Uber, the app which has been changing the way the taxi market works across the world, has again had its licence to operate in London rejected. Transport for London has highlighted several serious concerns about the way in which Uber and its drivers work in London, especially concerning insurance for the cars themselves, and identity verification for the drivers.
One of the most shocking revelations in the Transport for London licence refusal was that over 14,000 Uber journeys had taken place with a driver who had faked their identity to log into the Uber app. This is all down to the way in which the Uber software worked, which allowed an unverified driver, who hadn’t uploaded proof of driving licence, car insurance or a DBS check to upload their details as an additional driver on an approved account. This driver was then free to pick up customers.
Uber has responded to Transport for London’s findings, saying that the company is taking steps to close loopholes in its system and stop this happening again in the future. However, Transport for London has made it clear that they cannot be confident in the processes and procedures put in place by Uber in London.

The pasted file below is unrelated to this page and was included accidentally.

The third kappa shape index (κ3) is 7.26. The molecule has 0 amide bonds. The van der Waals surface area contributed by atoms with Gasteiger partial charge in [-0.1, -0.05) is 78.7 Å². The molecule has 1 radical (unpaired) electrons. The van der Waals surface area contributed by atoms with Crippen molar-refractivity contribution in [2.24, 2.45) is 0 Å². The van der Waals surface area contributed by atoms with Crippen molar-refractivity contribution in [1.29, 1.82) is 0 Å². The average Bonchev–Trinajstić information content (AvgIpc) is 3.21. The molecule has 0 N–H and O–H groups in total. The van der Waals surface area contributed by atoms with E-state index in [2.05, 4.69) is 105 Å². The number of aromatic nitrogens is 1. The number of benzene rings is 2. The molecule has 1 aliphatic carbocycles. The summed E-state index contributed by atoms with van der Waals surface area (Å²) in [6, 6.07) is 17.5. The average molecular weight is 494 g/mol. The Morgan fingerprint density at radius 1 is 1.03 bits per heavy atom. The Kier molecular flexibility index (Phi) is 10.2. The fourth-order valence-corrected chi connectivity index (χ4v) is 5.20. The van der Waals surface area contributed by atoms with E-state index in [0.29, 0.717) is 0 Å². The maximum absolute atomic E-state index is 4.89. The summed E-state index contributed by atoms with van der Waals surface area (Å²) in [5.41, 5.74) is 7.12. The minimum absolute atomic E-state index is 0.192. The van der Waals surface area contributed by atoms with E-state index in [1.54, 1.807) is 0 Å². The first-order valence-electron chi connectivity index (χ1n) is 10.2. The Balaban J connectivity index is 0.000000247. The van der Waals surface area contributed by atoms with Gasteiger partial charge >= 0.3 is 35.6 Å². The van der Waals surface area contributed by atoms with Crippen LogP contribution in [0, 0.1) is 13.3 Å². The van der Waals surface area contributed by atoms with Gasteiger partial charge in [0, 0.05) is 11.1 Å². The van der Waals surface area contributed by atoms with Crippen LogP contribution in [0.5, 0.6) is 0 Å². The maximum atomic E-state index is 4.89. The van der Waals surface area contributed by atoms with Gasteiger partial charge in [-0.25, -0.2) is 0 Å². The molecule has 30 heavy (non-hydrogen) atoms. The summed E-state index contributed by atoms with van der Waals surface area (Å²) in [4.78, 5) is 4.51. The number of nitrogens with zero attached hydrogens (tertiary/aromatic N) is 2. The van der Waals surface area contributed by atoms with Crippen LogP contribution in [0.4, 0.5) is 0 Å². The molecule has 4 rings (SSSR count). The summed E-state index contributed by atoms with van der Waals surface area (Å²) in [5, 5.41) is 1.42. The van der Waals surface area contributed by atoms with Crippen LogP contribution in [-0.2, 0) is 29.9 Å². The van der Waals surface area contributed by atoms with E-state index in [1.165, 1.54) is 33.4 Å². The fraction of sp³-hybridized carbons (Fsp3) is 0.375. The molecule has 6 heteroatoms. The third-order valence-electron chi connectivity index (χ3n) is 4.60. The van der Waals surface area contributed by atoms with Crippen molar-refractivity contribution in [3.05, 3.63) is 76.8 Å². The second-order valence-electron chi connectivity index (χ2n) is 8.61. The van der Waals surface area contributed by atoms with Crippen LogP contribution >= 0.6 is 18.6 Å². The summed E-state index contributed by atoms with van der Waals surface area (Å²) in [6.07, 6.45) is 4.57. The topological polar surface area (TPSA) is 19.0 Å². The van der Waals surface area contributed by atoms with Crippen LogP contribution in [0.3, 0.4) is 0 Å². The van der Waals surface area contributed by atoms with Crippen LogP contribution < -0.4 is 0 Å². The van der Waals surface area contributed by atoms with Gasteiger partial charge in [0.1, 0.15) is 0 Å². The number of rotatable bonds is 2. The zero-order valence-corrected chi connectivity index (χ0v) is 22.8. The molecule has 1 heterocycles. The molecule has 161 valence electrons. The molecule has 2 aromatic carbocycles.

Although the news of Uber’s licence refusal was all over the news, the company and its 45,000 drivers are continuing to pick up passengers across the capital. There is a right to appeal against the decision, and while any appeal is being considered, Uber can continue to operate. There is also the side issue of Uber’s licensing in other parts of the UK; if unlicensed and unverified drivers can pick up passengers in London, does that mean they are doing the same in other towns and cities in the UK too?
What Should Be Happening?
Just as with all taxi companies, Uber has a legal obligation to check up thoroughly on the people who are applying to work with the company. There has also been ongoing legal wrangling over whether Uber drivers are self-employed or employed, but Uber still has the responsibility of checking up on people registering with their app before letting them loose on customers.
All taxi drivers, whether they drive for Uber, are self-employed or work for a longer established taxi company have to come up to a basic standard. Uber should be making checks on their right to work legally in the UK, that they have the correct driving licence and that the car they will be operating in is up to scratch too.
The keystone to all checking done by Uber – and all other employers – is to make sure that the person applying for the licence matches up with all the other identity documentation which is being provided. This isn’t always easy. The sheer volume of applications from people who want to be Uber drivers increases the possibility that someone will slip through the system. In order to regain their licence to operate in London, Uber will have to convince Transport for London that they have tightened up security in their processes and closed all previous loopholes.